Updated: Jul. 31, 2014
Sharpening the Message: Recommendations for Improving the Effectiveness of Religious Education in Yeshiva High Schools
With the help of a fellowship generously provided by ATID, I took some time during a mid-career pause in my own work as an educator to ask two questions that I know plague other mechanchim as they have plagued me for the past few decades: How well are we accomplishing our tasks, and what can we do to improve? I determined that the current state of Modern Orthodox education – indeed of Modern Orthodoxy itself – can be described as a paradox: on the one hand, our efforts over the past few decades have been phenomenally successful, and at the same time there is so much that cries out for improvement. Both halves of that sentence are true and neither one negates the other.
Updated: Jun. 29, 2014
The Education Ministry and Wikipedia are joining forces to enable Israeli pupils to fill in missing information on the online encyclopedia’s site. Israeli Education Minister, Shai Piron, and Jan-Bart de Vreede, chairman of the Wikimedia Foundation Board of Trustees, have agreed on a collaborative program to train history, geography and science teachers to guide their students in editing and adding to Wikipedia articles. This agreement marks the first systematic collaboration between an education system and the Wikimedia movement.
Updated: Jun. 18, 2014
Education Minister Shai Piron along with British Secretary of State for Education Michael Gove signed an agreement in the Knesset on Tuesday for increased collaboration in the field of English studies. The agreement calls for collaboration between the two countries in the implementation of a national plan developed by the British Council aimed at improving the professionalism and English language skills of hundreds of Israeli teachers.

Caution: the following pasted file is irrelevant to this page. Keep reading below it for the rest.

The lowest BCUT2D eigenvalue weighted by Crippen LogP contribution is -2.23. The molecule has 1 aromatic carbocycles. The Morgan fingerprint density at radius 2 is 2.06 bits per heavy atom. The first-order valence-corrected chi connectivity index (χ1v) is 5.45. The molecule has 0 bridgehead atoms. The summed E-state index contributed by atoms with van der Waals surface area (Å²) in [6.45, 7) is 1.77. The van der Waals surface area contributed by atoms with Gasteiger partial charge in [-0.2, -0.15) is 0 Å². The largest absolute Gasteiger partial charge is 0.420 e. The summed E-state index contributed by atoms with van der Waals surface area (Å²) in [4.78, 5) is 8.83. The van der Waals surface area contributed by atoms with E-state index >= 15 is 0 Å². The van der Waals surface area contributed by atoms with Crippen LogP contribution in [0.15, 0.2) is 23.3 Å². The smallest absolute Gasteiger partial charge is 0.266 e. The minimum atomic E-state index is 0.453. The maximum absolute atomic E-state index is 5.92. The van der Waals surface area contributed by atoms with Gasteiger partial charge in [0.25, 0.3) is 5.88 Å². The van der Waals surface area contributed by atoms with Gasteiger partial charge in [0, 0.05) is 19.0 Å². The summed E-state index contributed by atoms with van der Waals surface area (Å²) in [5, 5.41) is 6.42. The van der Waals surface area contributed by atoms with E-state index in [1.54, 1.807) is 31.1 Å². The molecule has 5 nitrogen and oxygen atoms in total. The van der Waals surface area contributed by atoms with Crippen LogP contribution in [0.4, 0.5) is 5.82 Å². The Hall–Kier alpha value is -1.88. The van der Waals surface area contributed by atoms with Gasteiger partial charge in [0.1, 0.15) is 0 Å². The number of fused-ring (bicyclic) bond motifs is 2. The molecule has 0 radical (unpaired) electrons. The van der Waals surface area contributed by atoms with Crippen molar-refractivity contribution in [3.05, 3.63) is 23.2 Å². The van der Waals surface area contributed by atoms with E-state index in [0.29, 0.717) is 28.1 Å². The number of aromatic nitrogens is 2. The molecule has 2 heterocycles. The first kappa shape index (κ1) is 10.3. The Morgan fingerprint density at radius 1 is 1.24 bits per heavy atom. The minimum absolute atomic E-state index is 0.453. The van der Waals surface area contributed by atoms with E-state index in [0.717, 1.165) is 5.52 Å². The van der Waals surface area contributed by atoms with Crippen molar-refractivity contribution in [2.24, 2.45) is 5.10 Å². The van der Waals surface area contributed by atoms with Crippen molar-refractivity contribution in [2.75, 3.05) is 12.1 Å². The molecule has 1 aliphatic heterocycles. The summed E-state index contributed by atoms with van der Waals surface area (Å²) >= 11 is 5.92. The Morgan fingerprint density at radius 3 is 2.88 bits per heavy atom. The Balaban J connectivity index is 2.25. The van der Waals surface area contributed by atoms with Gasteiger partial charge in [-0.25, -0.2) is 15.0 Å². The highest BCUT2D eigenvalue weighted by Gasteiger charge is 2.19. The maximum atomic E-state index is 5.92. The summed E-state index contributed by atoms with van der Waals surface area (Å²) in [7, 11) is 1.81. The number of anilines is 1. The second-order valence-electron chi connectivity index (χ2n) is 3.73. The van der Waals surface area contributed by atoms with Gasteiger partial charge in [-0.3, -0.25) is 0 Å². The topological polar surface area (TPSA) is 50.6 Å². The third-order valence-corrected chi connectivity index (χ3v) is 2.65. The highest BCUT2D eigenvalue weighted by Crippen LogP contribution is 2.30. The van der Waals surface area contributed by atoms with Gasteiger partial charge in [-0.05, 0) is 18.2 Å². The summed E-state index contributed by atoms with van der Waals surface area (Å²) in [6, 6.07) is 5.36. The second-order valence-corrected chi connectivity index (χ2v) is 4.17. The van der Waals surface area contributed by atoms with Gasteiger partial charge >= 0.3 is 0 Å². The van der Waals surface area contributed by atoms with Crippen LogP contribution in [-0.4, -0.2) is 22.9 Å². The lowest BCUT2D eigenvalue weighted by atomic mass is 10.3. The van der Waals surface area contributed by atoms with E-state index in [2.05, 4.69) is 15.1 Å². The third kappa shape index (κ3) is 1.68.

Updated: Jan. 01, 2014
I attribute my strides in yoga to a particular teaching style. Enter a yoga studio for your first class and you will not see a desk, book, or whiteboard. Your tools are a mat, blocks, and a blanket. When class starts you engage in the “practice” of yoga. We need to “practice” or “do” Judaism with our learners in the same way that they put their hands to piano keys to learn music, dribble on the basketball court to become athletes, or dissect a frog as young biologists. How is it that the same kid who struggles to recite the Amidah prayer can shine on the basketball court and recall statistics for players and games? Of course, part of it is motivation. I am self-motivated to take on yoga. Still, we spend a lot of time with kids on mastering the Amidah. How can we be more successful?
Updated: Oct. 30, 2013
Working together over the last decade, a group of neuroscientists, psychologists, and educators, launched the field of neuroeducation, which explores interactions between biological processes and education. As I delved into the field through a Jewish lens, I discovered that the teachings of our rabbinic sages have much in common with those of today’s neuroeducators! Here are some examples.
Updated: Oct. 30, 2013